This was no mean feat as the Conservation Centre services the needs of  the entire museum, following a restructuring which saw its remit change from fossil preparation and conservation as  the 'Palaeontology Conservation Unit' to that of  a facilities function for all the earth and life sciences, including for example, mineralogical,  zoological and botanical specimens. And the facility, which is a busy and well-used space, is showing its age, so getting it to look fit for state of the art 3D filming by the world's favourite naturalist (and everyone's favourite uncle) took up an enormous amount of everyone's time.
 
Before the floor could be deep cleaned by an external contractor (which itself had to be spread over two early start mornings) a mountain of plastezote (support foam) and cortex (corrugated card) offcuts had to be graded, stored or disposed of and a multitude of tools and other paraphernalia put away out of sight in various cabinets, drawers and adjoining offices. Work benches were stripped of their old worn paper covers and fresh new ones cut and taped into place. Fume cupboards, grinding booths , cutting tables and sinks were cleared and then attention turned to the various specimens around the lab, as each would need to be protected from potential damage during the organised mayhem that  results from a fully kitted out film crew going about its business.
 
These included a full sized stuffed lioness, a stuffed adult stag, hyaena and a deer - not to mention both marine reptile and dinosaur fossils as well as botanical specimens. And there was the small matter of bringing an adult sauropod femur up from the dinosaur collection in the sub-basement to the lab, which took 3 people and a hydraulic forklift.
 
Apart from one specific specimen (which I will not disclose as it would spoil everyone's fun), the selection of fossils for 'dressing the set' was left to me. The production company wanted a selection of skulls, dinosaur bones, trilobites and other interesting three dimensional fossils and so, with the help of curatorial colleagues, I plundered the collections for some of the best and most iconic specimens.


Bones awaiting preparation.

 
The film crew and their attendant entourage (amazingly around 40 people) turned up in their lorries around 7pm at our loading bay and traipsed through the lab and upstairs for a briefing. Arianne accompanied them and the lab was suddenly quiet again, when in walked Sir David and the production company director. It was a wonderful moment when I introduced myself to them and made them comfortable in one of the lab offices, which served as David's private space for the duration (I asked his PA and he prefers to be addressed as David - not 'Sir David', which didn't surprise me). He is very informal and easy going around everyone, which made for a great atmosphere straight off the bat.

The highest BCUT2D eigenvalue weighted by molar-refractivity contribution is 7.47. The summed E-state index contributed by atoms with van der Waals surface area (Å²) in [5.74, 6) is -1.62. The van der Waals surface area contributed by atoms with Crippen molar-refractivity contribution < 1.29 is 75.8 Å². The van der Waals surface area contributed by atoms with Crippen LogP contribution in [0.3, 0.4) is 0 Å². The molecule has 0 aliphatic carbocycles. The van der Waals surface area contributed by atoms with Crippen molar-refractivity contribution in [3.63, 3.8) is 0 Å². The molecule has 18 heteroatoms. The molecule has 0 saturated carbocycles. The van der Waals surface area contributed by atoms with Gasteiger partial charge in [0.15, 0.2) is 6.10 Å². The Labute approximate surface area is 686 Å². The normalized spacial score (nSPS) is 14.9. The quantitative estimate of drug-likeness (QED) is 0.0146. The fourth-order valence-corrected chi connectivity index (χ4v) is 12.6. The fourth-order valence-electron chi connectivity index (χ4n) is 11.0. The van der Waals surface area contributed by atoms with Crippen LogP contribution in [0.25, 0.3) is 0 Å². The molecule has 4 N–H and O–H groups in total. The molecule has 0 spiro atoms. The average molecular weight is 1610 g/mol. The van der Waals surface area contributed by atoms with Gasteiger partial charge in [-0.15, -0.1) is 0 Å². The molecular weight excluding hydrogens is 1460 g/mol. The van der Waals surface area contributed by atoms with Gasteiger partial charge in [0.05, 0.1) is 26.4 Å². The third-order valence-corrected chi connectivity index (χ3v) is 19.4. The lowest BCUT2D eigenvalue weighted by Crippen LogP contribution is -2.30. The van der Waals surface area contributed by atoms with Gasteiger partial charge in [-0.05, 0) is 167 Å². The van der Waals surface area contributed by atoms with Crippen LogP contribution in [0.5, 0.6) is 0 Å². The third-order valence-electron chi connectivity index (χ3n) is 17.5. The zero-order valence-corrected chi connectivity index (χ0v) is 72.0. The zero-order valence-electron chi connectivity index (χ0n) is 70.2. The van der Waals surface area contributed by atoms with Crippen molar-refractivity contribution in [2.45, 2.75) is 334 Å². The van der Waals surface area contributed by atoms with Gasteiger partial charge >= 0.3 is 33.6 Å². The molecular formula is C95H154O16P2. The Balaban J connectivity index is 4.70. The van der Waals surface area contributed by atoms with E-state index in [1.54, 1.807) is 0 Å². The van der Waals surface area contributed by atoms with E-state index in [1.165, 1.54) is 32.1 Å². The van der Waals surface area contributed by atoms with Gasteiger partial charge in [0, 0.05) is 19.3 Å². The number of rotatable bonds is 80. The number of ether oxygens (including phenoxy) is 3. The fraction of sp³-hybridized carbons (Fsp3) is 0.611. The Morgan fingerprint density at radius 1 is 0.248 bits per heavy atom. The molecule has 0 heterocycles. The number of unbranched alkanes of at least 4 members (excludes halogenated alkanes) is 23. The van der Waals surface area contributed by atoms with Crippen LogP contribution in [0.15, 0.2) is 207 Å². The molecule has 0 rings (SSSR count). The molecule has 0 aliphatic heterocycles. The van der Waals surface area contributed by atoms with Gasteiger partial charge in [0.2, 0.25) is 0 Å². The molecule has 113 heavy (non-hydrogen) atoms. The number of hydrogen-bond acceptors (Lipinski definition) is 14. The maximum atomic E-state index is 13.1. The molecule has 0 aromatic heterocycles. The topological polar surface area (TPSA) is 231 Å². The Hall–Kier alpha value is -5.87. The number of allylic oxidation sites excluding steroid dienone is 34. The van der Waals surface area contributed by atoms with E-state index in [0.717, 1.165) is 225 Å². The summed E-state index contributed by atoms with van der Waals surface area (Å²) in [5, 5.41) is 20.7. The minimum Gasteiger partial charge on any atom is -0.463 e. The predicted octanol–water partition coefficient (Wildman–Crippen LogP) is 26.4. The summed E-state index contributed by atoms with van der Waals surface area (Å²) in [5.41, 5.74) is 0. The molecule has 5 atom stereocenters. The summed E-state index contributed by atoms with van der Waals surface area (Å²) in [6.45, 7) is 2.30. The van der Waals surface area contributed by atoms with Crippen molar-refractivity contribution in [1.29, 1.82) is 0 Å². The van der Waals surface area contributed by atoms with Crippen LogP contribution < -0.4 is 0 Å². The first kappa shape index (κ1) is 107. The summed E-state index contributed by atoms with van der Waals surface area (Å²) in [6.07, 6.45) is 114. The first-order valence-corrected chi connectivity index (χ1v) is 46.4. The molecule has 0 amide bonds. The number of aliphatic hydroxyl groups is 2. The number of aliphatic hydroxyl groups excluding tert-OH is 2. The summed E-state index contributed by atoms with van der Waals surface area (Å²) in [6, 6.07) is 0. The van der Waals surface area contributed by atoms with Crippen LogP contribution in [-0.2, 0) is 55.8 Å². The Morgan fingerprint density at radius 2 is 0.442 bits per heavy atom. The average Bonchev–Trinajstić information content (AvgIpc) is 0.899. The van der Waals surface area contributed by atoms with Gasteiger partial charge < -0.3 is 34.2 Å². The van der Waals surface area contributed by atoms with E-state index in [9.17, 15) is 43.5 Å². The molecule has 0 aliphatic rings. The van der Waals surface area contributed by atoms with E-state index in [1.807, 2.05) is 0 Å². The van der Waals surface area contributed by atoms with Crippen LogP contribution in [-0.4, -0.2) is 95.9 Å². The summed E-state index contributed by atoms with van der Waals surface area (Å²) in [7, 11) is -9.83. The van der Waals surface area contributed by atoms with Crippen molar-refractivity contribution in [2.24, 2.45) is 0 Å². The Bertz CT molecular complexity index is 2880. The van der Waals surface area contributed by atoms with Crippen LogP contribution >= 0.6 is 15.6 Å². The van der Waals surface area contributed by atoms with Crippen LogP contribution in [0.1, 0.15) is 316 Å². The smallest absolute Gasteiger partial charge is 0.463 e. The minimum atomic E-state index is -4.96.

After a little while, as the crew were setting up the cameras and deciding where various fossils were to be placed, I was asked if I could give David a look around the collections as he loves to see behind the scenes. And so we wandered off - (the godfather of natural history, whose programmes, DVDs and books have enraptured me for all my adult life, and me), down to the dinosaur collection - accompanied by a cameraman who was shooting 'making of the programme' footage.
 
But what to show someone who has been everywhere around the world and has seen everything in the natural world? I decided to re-acquaint him with two specimens that I knew he had an association with; a sauropod he helped collect on a field trip during the 1980s, Baryonyx, which he had seen during its preparation and Spinops, which I had prepared 5 years previously. And, just like all of us who work with dinosaurs, he was completely absorbed. Then, as he had mentioned an incident in our acid lab many years ago, when, following a series of time- lapse photographs, he had dropped his camera into a tank of acid and ruined it, I took him there to see some resin transfer fossil fishes that I am currently acid preparing.
 
After showing him back to one of the offices where he could relax between filming, I found myself much in demand from the crew members - could this bench be moved out of shot, could that specimen be angled differently, would it be ok if we described what you do in these terms, could I find some colourful equipment to put on display, could the air extractors be switched off, could the lab doors be set open, could the hydraulic table be lifted to show the large specimen to best effect - so on and so forth. But it was great fun and, more importantly they all treated the specimens with absolute respect, which was my main concern and they went about their business carefully and very professionally, so I felt confident that nothing untoward was likely to happen.
 
The first shot was set up and out came David to take his position by the main specimen and prop (I won't say what they were as I don't want to spoil the surprise for anyone ahead of broadcasting). 'Clap' went the clapper board and suddenly, in a nano-second, there was that so familiar voice, part science buff, part actor, all enthusiasm. I was grinning from ear to ear - entranced and not quite believing that here I was involved in helping one of my heroes. After three or four takes the crew were satisfied, and David got up and went back to the office, with his PA 'guarding' the doorway while he read the script and notes.
 
The crew went back into overdrive, moving all the camera tracks, lighting and sound gear to the next part of the lab. Several 'set pieces' were organised to enhance the special effects and, for the next shoot, David showed off his acting prowess - and he had everyone laughing in the process.

Specimens laid out for filming